The artificial intelligence startup Perplexity AI has raised tens of millions of dollars from the likes of Jeff Bezos and other prominent tech investors for its mission to rival Google in the business of searching for information.

But its AI-driven search chatbot is already facing challenges as some news media companies object to its business practices and tech giants Google, and now Apple, are increasingly fusing similar AI features into their core products.

Perplexity CEO Aravind Srinivas has spent much of the past week defending the company after it published a summarized news story with information and similar wording to a Forbes investigative story but without citing the media outlet or asking for its permission. Forbes said it later found similar “knock-off” stories lifted from other publications.

The Associated Press separately found another Perplexity product feature inventing fake quotes from real people, including a former elected town official from Martha’s Vineyard falsely quoted to say he didn’t want the Massachusetts island to become a destination for marijuana.

“I never said that,” said Bill Rossi, a former member of the island town of Chilmark’s select board.

Srinivas told The Associated Press that his company is trying to build positive relationships with news publishers that ensure their news content “reaches more people.”

“We can definitely coexist and help each other,” he said.

Asked about Forbes, he said his product “never ripped off content from anybody. Our engine is not training on anyone else’s content,” in part because the company is simply aggregating what other companies’ AI systems generate.

“We are actually more of an aggregator of information and providing it to the people with the right attribution,” Srinivas said. But, he added, “It was accurately pointed out by Forbes that they preferred a more prominent highlighting of the source. We took that feedback immediately and updated changes that day itself. And now the sources are more prominently highlighted.”

Perplexity also revealed this week that it has been seeking revenue-sharing partnerships that would pay news publishers a portion of Perplexity’s advertising revenue each time an outlet’s news content is referenced as a source.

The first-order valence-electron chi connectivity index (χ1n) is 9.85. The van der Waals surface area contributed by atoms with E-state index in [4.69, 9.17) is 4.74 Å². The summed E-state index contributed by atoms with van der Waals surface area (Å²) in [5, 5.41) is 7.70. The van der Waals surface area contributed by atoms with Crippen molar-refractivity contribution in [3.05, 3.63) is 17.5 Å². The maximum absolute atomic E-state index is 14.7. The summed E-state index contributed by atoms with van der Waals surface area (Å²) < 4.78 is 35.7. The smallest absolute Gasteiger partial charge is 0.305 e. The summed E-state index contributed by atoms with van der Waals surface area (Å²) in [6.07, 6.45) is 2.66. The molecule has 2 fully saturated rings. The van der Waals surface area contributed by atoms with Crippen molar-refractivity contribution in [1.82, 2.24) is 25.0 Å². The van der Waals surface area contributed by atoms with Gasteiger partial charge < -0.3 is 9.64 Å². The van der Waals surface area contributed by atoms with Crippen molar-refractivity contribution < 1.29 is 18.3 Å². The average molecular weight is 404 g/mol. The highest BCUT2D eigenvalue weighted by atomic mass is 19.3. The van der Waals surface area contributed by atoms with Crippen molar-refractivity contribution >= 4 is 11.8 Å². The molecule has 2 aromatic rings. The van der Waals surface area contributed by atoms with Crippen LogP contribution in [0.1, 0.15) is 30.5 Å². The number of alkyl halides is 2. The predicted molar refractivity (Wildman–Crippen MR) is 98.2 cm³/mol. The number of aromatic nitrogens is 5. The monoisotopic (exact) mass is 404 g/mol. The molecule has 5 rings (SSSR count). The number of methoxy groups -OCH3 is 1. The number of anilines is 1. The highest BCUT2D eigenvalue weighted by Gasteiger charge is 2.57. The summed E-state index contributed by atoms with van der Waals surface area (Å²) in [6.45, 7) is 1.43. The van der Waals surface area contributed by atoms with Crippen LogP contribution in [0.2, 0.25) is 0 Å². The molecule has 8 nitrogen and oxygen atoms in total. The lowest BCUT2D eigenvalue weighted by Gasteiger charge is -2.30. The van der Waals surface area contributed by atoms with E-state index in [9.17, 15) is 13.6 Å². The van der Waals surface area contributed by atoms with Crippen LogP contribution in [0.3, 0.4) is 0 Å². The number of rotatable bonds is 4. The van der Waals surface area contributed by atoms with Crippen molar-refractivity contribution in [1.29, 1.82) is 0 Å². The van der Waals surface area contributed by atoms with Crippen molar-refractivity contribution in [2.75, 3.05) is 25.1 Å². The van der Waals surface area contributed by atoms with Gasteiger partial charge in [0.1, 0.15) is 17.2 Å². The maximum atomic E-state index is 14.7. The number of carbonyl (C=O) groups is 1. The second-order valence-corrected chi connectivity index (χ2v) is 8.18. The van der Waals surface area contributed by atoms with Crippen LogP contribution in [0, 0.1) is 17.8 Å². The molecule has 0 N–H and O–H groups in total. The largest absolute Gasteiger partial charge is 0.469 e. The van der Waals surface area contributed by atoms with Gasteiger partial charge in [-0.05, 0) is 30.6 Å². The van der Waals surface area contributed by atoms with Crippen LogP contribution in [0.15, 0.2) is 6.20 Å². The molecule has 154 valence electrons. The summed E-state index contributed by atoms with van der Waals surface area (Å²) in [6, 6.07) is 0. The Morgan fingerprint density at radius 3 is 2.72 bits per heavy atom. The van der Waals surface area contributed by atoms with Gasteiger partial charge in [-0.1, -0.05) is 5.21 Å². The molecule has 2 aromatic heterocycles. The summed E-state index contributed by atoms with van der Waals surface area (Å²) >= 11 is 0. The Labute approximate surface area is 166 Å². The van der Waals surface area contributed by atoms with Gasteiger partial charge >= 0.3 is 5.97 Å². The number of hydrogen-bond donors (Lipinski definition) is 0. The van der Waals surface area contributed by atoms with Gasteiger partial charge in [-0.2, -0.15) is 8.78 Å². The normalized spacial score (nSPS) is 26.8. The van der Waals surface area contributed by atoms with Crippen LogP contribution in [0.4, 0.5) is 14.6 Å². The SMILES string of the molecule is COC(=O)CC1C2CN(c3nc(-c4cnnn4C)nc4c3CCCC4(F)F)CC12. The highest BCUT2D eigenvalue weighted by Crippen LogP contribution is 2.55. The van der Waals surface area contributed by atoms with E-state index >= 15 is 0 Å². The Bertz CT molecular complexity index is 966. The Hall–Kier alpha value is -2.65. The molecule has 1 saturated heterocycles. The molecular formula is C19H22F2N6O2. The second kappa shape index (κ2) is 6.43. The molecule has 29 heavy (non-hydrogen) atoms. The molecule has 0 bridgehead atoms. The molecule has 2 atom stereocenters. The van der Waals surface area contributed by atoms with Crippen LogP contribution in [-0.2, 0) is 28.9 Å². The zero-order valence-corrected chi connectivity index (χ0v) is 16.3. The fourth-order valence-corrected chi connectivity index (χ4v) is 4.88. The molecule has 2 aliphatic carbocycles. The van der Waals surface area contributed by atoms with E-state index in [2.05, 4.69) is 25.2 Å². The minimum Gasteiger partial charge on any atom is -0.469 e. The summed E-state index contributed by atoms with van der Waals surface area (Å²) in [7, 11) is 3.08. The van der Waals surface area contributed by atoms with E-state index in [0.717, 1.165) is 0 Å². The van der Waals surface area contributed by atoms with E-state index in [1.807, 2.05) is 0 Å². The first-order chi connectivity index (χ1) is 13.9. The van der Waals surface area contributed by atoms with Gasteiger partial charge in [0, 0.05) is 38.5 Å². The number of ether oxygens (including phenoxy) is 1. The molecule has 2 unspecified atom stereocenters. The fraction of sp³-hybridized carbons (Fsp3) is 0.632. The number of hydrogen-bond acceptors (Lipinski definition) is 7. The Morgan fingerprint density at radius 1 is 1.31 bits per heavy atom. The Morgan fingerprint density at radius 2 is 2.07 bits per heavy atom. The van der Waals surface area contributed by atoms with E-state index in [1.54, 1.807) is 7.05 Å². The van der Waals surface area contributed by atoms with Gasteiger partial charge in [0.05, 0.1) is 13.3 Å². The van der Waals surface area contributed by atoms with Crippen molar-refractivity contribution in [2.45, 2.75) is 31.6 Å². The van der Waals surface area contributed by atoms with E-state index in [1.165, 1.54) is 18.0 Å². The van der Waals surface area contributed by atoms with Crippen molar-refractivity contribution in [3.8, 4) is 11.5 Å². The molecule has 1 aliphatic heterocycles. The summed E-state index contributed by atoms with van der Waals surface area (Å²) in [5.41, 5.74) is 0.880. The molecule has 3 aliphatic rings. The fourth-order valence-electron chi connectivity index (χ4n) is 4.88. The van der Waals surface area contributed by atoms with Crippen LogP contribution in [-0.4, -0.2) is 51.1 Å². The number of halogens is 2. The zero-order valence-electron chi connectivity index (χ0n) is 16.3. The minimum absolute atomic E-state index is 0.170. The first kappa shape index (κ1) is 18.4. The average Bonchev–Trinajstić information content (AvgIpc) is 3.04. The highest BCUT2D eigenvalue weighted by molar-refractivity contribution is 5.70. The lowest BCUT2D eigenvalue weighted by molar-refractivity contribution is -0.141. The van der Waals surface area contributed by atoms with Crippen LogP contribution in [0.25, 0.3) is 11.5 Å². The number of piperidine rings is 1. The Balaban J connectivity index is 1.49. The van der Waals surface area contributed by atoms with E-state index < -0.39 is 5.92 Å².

Randall Lane, chief content officer of Forbes Media, called the dispute an “inflection point” in the conversation about AI.

“It’s a case study in where we’re heading,” Lane told the AP. “If the people who are leading the charge don’t have a fundamental respect for the hard work of doing proprietary reporting, and keeping people informed with value-added content, we’ve got a big problem.”

A self-described “AI bull” who believes that the technology could help make many news organizations more efficient, Lane said the dispute between Perplexity and Forbes is important because it is a “metaphor for what can happen if the people controlling the AI don’t respect the people doing the work.”

Perplexity bills itself as a search engine while “acting like a media company and publishing a story” that only Forbes had reported, Lane said.

“The whole thing was very disingenuous. And what we didn’t hear was, ‘Oops, yeah we messed that one up and we need to do better,’” he said. “Instead, it was just putting out more content, little tweaks to the model and treating journalism like it’s just a commodity to be manufactured.”

Srinivas, a computer scientist and former AI researcher at OpenAI and Google, co-founded Perplexity in the summer of 2022, not long before the AI image-generator Stable Diffusion and OpenAI’s ChatGPT began sparking the public's fascination with the possibilities of generative AI.

Inspired, in part, by his childhood love of Wikipedia, he described Perplexity to the AP as “like a marriage of Wikipedia and ChatGPT” that can instantly answer a person’s questions without the “huge cluttered mess” of Google’s conventional search results.